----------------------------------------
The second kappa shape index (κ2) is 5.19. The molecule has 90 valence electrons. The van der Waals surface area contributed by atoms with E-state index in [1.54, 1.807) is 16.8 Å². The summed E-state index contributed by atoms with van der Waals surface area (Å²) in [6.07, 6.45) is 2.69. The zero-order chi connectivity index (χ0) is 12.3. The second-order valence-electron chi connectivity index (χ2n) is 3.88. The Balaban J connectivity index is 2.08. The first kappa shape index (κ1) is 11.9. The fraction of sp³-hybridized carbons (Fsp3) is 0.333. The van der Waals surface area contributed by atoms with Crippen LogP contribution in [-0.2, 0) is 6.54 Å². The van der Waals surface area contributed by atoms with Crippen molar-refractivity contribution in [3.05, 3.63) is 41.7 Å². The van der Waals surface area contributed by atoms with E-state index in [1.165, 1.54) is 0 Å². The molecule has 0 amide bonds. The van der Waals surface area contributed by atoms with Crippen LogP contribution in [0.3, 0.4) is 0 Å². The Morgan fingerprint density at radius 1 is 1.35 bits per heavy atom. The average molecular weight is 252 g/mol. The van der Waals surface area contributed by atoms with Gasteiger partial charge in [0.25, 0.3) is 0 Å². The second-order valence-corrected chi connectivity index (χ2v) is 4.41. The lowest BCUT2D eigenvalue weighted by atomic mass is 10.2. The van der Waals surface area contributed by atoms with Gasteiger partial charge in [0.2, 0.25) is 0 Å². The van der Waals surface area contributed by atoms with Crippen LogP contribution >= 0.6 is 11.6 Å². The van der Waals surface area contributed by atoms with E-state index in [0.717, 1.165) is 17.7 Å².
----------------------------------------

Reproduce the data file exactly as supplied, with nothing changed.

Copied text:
The second kappa shape index (κ2) is 5.19. The molecule has 90 valence electrons. The van der Waals surface area contributed by atoms with E-state index in [1.54, 1.807) is 16.8 Å². The summed E-state index contributed by atoms with van der Waals surface area (Å²) in [6.07, 6.45) is 2.69. The zero-order chi connectivity index (χ0) is 12.3. The second-order valence-electron chi connectivity index (χ2n) is 3.88. The Balaban J connectivity index is 2.08. The first kappa shape index (κ1) is 11.9. The fraction of sp³-hybridized carbons (Fsp3) is 0.333. The van der Waals surface area contributed by atoms with Crippen LogP contribution in [-0.2, 0) is 6.54 Å². The van der Waals surface area contributed by atoms with Crippen molar-refractivity contribution in [3.05, 3.63) is 41.7 Å². The van der Waals surface area contributed by atoms with E-state index in [1.165, 1.54) is 0 Å². The molecule has 0 amide bonds. The van der Waals surface area contributed by atoms with Crippen LogP contribution in [0.3, 0.4) is 0 Å². The Morgan fingerprint density at radius 1 is 1.35 bits per heavy atom. The average molecular weight is 252 g/mol. The van der Waals surface area contributed by atoms with Gasteiger partial charge in [0.25, 0.3) is 0 Å². The second-order valence-corrected chi connectivity index (χ2v) is 4.41. The lowest BCUT2D eigenvalue weighted by atomic mass is 10.2. The van der Waals surface area contributed by atoms with Gasteiger partial charge in [0.2, 0.25) is 0 Å². The van der Waals surface area contributed by atoms with Crippen LogP contribution >= 0.6 is 11.6 Å². The van der Waals surface area contributed by atoms with E-state index in [0.717, 1.165) is 17.7 Å².